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Valerie Powell and her assistant Michael Knight carefully lead Mary Chaplin down the hall of the Wynfield long-term care facility with her walker, encouraging her step by step.

Powell is a physiotherapist, who with her two assistants comes three times a week to the facility in Oshawa, Ontario, home to 60 of her clients.

"The most depressing thing for someone is loss of independence," Powell says. "So our focus is on function."

For example, if someone needs two people to help in the washroom, reducing the number of assistants is a dignity boost, she says. The optimum is to manage alone, perhaps with the use of grab bars, which allows for more independence and dignity.

Powell is a clinical manager for LifeMark Health, a private agency that provides government-funded physiotherapy services to 33 long-term care facilities across Ontario. She designs and implements individual programs that, through various exercises, will help people regain mobility lost due to illness, stroke, accident or aging.

Until November last year, Chaplin, 87, was driving her own car, living in her own apartment, cooking for friends and managing "just fine." Then she collapsed with a stroke.

Now, brain damage from the stroke causes sudden spasms that thrust her backward, affecting her balance and therefore her ability to walk. After several months in rehab, she moved to Wynfield, where she has been working with Powell since July.

"The first six months after a stroke are your best window," Powell says. "You can still make physical gains. The best we can do for Mary is a one-person assist" she now needs two people to help her walk, one on each side. But once in her wheelchair, she's independent.

And sometimes there are miracles.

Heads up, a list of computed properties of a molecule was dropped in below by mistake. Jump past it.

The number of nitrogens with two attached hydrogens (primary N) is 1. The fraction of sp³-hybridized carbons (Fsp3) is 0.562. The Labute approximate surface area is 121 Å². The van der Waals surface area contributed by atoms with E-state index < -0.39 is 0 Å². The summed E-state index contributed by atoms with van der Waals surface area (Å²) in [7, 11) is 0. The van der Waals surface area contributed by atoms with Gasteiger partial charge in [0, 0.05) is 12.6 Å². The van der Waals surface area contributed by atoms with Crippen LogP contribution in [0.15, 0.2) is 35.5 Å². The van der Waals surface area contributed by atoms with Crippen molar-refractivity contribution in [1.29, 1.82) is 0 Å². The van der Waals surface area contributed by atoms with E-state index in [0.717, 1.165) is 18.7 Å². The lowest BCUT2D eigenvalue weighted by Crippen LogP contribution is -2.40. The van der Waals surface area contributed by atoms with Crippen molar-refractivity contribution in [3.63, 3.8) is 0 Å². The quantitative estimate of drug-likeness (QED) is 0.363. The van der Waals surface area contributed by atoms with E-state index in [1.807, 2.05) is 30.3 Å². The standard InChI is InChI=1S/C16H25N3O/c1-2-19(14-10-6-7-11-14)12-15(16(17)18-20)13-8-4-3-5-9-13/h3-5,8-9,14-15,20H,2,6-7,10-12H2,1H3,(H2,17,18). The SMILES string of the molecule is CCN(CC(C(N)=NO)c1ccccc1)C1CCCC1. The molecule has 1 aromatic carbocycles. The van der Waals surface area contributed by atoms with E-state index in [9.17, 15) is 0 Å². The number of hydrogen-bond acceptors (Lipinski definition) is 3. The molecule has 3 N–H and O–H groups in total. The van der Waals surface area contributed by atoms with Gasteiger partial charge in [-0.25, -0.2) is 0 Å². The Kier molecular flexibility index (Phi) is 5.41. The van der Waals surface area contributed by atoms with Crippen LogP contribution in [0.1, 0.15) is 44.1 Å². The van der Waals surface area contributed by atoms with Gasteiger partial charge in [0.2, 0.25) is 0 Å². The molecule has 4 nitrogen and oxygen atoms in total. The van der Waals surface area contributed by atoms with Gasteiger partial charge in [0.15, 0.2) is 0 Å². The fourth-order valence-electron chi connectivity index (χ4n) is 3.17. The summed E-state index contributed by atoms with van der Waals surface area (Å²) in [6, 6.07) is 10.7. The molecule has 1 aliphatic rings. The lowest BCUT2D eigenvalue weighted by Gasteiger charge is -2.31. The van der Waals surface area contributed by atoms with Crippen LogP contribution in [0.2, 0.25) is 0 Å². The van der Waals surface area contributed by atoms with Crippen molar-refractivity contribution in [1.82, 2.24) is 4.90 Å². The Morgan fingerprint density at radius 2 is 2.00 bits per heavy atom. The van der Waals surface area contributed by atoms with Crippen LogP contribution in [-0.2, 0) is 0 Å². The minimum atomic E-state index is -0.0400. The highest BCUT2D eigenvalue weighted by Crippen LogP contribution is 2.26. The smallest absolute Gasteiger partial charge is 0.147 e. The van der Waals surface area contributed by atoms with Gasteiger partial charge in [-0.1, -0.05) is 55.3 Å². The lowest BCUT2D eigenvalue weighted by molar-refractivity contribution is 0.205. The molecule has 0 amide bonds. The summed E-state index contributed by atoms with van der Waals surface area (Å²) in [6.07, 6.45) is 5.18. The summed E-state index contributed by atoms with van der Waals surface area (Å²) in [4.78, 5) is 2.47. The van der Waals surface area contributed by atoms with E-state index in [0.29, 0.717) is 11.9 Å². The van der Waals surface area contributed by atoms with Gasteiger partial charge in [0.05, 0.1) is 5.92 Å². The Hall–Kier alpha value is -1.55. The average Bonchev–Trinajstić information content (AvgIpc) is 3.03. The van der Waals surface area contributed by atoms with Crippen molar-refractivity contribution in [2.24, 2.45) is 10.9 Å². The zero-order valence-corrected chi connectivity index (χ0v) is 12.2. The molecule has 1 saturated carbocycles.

At 76, Ruth Miller used to drive other seniors around and take trips - to Chicago, New York, Niagara Falls, Quebec City, wherever her fancy took her.

Then one day, she was asleep on the sofa and slid off onto the floor, damaging her spinal cord and vertebrae already weakened by osteoporosis.

"Five doctors told my family, 'We cannot do anything for your mother,' "she says." 'She will never walk again.' I was prepared to accept it as something that could not be changed."

After four months in hospital, Miller moved to Altamont Nursing Home, a long-term care facility in Toronto's east end.

There, Miller started working on upper body strength with Powell, who one day noticed some involuntary movement in Miller's feet.

"I thought 'Wow!'" Powell recalls. "I realized at that point we could change our goal. It was a beacon of hope."

Powell worked with Miller for a year and a half. Soon the plucky woman was standing and eventually, walking with a walker. With every step, the staff at Altamont cheered her on. Two years ago, Miller needed total care. Today she is independent. She goes to church, to her daughter's cottage and socializes with her former seniors group.

"It was my faith in God that gave me the peace to accept (not walking)," Miller says. "Now I am thankful for every step. I knew it was a miracle."

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